SpaceX stresses importance of 28 GHz earth station siting rules

SpaceX (SpaceX)
SpaceX is looking out for both existing and next-generation satellite gateway technologies. (SpaceX)

SpaceX is doing its part to make sure the FCC understands the importance of the “clear and reasonable” earth station siting rules in the 28 GHz space that support deployment scenarios for both existing and next-generation satellite gateway technologies.

Representatives of Elon Musk's company recently met with FCC representatives to discuss items related to the 28 GHz band, which is a band that's also being tapped by wireless operators for 5G services. Staff from the FCC's Office of Engineering and Technology, the International Bureau and Wireless Telecommunications Bureau were present during the discussions.

Specifically, SpaceX voiced appreciation for the commission’s review of siting requirements for gateway technologies to be used in conjunction with near-term non-geostationary orbit (NGSO) constellations, according to an ex parte filing (PDF).

“Given the promise of such NGSO constellations to connect previously unserved or underserved consumers, SpaceX encouraged the Commission to adopt gateway siting rules that do not unduly constrain the deployment and delivery of innovative satellite services and their supporting ground station facilities,” the company wrote.

SpaceX urged the commission to clarify that if the contour of a 28 GHz gateway earth station deployed on private property does not exceed the -77.6 dBm/m2/MHz limit at its property line or otherwise does not cover any population, the earth station does not count toward the current per-county or population coverage limits as outlined in the commission’s rules.

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SpaceX also urged the commission to clarify that, if a satellite operator reaches a private coordination agreement with a terrestrial licensee, any earth stations deployed pursuant to that agreement do not count toward the same per-county and population coverage limits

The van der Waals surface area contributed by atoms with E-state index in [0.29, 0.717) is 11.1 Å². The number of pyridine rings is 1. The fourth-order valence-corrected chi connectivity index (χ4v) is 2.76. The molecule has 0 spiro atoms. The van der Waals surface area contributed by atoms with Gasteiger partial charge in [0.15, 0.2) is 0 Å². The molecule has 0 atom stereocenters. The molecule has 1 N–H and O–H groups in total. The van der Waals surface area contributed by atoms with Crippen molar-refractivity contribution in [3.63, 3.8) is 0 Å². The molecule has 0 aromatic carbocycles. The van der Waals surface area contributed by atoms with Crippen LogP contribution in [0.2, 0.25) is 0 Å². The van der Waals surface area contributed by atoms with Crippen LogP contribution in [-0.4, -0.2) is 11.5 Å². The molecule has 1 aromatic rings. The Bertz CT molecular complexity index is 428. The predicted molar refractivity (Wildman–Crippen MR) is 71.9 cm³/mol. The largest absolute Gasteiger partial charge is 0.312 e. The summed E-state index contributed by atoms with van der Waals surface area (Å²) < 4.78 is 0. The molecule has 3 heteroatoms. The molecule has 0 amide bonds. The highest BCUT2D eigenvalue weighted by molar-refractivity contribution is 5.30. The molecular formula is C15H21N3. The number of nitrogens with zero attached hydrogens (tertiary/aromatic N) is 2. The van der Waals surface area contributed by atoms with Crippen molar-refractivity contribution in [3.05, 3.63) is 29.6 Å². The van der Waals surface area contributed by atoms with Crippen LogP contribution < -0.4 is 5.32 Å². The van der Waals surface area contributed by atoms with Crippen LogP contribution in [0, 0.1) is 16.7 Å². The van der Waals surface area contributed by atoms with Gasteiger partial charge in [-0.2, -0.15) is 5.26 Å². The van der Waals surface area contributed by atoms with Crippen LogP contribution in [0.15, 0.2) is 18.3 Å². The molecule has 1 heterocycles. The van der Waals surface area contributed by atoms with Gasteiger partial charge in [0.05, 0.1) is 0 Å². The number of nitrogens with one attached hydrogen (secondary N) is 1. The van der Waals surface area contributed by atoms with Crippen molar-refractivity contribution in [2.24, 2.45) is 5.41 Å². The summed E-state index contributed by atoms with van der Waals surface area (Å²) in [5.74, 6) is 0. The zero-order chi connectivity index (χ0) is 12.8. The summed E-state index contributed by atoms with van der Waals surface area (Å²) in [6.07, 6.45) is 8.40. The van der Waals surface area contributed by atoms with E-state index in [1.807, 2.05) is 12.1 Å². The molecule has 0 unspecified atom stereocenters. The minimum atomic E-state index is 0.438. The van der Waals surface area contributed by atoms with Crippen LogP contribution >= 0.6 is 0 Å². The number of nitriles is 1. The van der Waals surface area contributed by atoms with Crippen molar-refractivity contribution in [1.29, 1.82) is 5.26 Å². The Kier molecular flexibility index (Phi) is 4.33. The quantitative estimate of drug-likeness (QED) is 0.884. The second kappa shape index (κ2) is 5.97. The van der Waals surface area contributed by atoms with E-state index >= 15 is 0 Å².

SpaceX is among a bevy of hopefuls that want to connect the unconnected through satellite technology—only this time, in a more affordable manner. The company plans to bring reliable and affordable broadband internet service to consumers in the U.S. and the world, including areas underserved or currently unserved by existing networks.

The SpaceX system (PDF) will initially consist of 4,425 satellites using Ka- and Ku-Band spectrum to provide a wide range of broadband and communications services for residential, commercial, institutional, governmental and professional users worldwide. SpaceX has separately filed for authority to operate in the V-Band, where it has proposed an additional constellation of 7,500 satellites operating even closer to Earth.

SpaceX has said that its end-user terminals, which will amount to a relatively small flat panel the size of a laptop, will use phased array technologies to allow for highly directive, steered antenna beams that track the system’s low-Earth orbit satellites. In space, satellites will communicate with each other using optical intersatellite links, which the company says will effectively create a mesh network flying overhead that will enable seamless network management and continuity of service.